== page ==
But going beyond this, other members of the Renault-Nissan Alliance will benefit from Renault Sport Racing. F1 can help develop expertise in many areas they have not had access to, plus we will profit in areas that have been developed off track. It’s a win-win situation for everyone.
What are the targets for this year?
Each category will have its own target. In Formula 1, we have to be realistic about 2016. In some areas we are playing catch-up – it’s no secret that we missed the start of the new power unit regulations and Enstone needs a bit of TLC. This is a year to re-build relations, re-energise both Enstone and Viry and create synergies within the Renault Sport Racing group and the wider Renault-Nissan Alliance. That’s not to say that we will write off the year, but we are aiming to put everything in place for improved success in 2017.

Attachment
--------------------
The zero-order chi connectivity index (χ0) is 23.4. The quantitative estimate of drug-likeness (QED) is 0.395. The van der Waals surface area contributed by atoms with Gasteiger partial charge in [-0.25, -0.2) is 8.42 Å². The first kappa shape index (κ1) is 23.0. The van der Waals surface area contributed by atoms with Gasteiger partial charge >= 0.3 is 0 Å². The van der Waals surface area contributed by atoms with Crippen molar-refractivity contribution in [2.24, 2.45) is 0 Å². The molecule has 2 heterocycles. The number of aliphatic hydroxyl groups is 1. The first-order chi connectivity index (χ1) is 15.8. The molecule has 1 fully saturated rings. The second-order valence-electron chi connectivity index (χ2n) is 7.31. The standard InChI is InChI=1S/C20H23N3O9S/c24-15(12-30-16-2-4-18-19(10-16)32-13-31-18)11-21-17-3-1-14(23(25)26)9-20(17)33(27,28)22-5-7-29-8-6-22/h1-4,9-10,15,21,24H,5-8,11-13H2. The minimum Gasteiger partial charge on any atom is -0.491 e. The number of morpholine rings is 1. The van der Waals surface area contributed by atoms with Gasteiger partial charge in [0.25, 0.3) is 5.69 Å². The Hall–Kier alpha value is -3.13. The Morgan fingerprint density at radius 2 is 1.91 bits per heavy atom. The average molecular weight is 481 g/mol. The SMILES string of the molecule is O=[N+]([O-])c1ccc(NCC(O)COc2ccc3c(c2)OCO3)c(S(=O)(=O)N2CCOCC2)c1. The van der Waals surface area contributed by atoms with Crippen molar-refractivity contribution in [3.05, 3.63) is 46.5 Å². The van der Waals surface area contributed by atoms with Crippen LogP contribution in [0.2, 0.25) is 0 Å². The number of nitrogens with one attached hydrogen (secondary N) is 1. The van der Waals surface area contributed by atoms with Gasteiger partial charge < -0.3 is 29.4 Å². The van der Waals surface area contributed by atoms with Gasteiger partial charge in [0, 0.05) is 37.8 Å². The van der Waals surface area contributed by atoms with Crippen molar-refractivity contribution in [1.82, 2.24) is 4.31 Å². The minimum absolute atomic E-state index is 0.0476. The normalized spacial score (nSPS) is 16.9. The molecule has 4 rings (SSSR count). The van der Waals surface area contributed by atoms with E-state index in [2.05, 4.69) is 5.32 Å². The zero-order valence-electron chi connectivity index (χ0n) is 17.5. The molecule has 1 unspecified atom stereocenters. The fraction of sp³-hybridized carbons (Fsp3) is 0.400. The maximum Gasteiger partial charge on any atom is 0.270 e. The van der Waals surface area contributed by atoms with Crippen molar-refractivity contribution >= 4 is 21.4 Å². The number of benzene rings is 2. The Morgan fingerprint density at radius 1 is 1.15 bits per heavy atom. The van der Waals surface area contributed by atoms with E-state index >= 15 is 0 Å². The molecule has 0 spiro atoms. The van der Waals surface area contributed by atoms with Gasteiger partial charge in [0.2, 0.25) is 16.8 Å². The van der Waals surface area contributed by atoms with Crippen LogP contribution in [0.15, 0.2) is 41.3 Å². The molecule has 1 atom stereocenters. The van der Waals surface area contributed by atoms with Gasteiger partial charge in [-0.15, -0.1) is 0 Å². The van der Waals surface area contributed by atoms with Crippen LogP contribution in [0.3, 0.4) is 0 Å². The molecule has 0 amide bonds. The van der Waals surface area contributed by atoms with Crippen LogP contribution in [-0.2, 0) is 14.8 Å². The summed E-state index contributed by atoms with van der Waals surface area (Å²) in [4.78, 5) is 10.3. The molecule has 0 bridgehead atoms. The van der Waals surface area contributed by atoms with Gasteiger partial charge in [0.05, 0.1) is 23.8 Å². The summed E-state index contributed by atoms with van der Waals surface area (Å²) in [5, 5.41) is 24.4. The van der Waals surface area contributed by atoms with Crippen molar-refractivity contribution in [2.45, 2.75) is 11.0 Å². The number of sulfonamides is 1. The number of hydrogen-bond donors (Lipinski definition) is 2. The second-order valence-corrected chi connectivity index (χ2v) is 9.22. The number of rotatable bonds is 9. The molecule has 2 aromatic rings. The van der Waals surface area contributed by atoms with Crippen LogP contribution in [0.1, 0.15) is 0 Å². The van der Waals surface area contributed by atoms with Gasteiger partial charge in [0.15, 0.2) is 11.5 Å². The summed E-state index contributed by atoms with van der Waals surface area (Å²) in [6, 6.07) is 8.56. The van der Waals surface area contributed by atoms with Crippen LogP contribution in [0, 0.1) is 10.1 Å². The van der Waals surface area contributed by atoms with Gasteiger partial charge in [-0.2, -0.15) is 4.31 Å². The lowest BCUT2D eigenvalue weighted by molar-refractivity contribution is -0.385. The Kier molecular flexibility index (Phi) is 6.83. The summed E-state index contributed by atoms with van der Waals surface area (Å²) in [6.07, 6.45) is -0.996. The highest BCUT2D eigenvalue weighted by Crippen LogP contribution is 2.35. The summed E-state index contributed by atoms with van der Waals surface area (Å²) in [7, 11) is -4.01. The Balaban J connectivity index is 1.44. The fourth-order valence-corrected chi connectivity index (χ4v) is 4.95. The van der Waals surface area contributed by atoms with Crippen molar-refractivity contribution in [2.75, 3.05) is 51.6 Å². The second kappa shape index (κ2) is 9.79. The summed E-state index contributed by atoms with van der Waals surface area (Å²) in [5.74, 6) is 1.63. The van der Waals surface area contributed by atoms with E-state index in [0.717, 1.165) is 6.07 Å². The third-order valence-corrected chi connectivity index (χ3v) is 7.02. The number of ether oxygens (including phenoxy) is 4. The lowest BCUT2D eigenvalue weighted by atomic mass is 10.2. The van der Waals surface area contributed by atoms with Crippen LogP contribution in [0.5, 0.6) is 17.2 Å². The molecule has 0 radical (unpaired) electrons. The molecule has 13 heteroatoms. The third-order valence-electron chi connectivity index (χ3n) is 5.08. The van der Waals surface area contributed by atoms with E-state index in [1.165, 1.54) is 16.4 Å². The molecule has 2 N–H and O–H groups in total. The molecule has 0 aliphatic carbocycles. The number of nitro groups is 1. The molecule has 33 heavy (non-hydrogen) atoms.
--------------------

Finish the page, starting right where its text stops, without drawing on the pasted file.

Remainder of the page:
In Formula E, the situation is different, as we are clearly the team to beat with e.dams. But we must not get too excited as we have to harness the very strong performance potential of the package, particularly at venues such as the first French ePrix in Paris, and continue to preserve our competitive advantage for future seasons. For Formula E we are utilising the undoubted talents of Alain Prost, which highlights our aspirations for continued success. In other categories, the primary targets will be to continue the redefinition of our motorsport strategy around the Formula 1-Formula E spine, supporting Groupe Renault challenges around the world.